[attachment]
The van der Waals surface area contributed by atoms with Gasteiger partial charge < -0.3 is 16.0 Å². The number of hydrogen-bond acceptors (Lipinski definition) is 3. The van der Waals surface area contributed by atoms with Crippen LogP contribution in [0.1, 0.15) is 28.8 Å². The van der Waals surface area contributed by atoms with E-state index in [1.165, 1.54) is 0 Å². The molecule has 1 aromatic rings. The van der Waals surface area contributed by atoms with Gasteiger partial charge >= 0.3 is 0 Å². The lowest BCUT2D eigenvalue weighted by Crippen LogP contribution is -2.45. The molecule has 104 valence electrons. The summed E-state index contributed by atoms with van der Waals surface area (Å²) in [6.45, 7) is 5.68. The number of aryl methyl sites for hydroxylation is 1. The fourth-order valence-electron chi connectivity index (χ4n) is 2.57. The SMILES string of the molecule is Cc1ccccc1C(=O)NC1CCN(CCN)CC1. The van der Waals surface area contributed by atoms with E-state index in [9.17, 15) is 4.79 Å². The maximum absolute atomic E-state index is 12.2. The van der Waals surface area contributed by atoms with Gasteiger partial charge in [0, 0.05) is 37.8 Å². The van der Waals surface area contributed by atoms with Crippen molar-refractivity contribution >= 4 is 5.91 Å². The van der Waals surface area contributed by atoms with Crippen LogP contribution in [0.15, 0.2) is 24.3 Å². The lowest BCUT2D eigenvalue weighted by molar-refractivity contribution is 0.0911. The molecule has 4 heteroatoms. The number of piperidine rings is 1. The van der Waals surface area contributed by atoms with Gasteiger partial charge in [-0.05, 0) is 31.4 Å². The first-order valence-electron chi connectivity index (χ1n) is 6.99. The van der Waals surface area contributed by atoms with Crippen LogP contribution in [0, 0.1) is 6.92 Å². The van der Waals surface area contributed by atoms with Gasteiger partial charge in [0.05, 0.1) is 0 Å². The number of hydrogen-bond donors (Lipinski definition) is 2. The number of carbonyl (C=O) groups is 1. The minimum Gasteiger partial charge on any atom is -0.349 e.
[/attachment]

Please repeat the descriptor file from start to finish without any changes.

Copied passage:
The van der Waals surface area contributed by atoms with Gasteiger partial charge < -0.3 is 16.0 Å². The number of hydrogen-bond acceptors (Lipinski definition) is 3. The van der Waals surface area contributed by atoms with Crippen LogP contribution in [0.1, 0.15) is 28.8 Å². The van der Waals surface area contributed by atoms with E-state index in [1.165, 1.54) is 0 Å². The molecule has 1 aromatic rings. The van der Waals surface area contributed by atoms with Gasteiger partial charge >= 0.3 is 0 Å². The lowest BCUT2D eigenvalue weighted by Crippen LogP contribution is -2.45. The molecule has 104 valence electrons. The summed E-state index contributed by atoms with van der Waals surface area (Å²) in [6.45, 7) is 5.68. The number of aryl methyl sites for hydroxylation is 1. The fourth-order valence-electron chi connectivity index (χ4n) is 2.57. The SMILES string of the molecule is Cc1ccccc1C(=O)NC1CCN(CCN)CC1. The van der Waals surface area contributed by atoms with E-state index in [9.17, 15) is 4.79 Å². The maximum absolute atomic E-state index is 12.2. The van der Waals surface area contributed by atoms with Gasteiger partial charge in [0, 0.05) is 37.8 Å². The van der Waals surface area contributed by atoms with Crippen molar-refractivity contribution >= 4 is 5.91 Å². The van der Waals surface area contributed by atoms with Crippen LogP contribution in [0.15, 0.2) is 24.3 Å². The lowest BCUT2D eigenvalue weighted by molar-refractivity contribution is 0.0911. The molecule has 4 heteroatoms. The number of piperidine rings is 1. The van der Waals surface area contributed by atoms with Gasteiger partial charge in [-0.05, 0) is 31.4 Å². The first-order valence-electron chi connectivity index (χ1n) is 6.99. The van der Waals surface area contributed by atoms with Crippen LogP contribution in [0, 0.1) is 6.92 Å². The van der Waals surface area contributed by atoms with Gasteiger partial charge in [0.05, 0.1) is 0 Å². The number of hydrogen-bond donors (Lipinski definition) is 2. The number of carbonyl (C=O) groups is 1. The minimum Gasteiger partial charge on any atom is -0.349 e.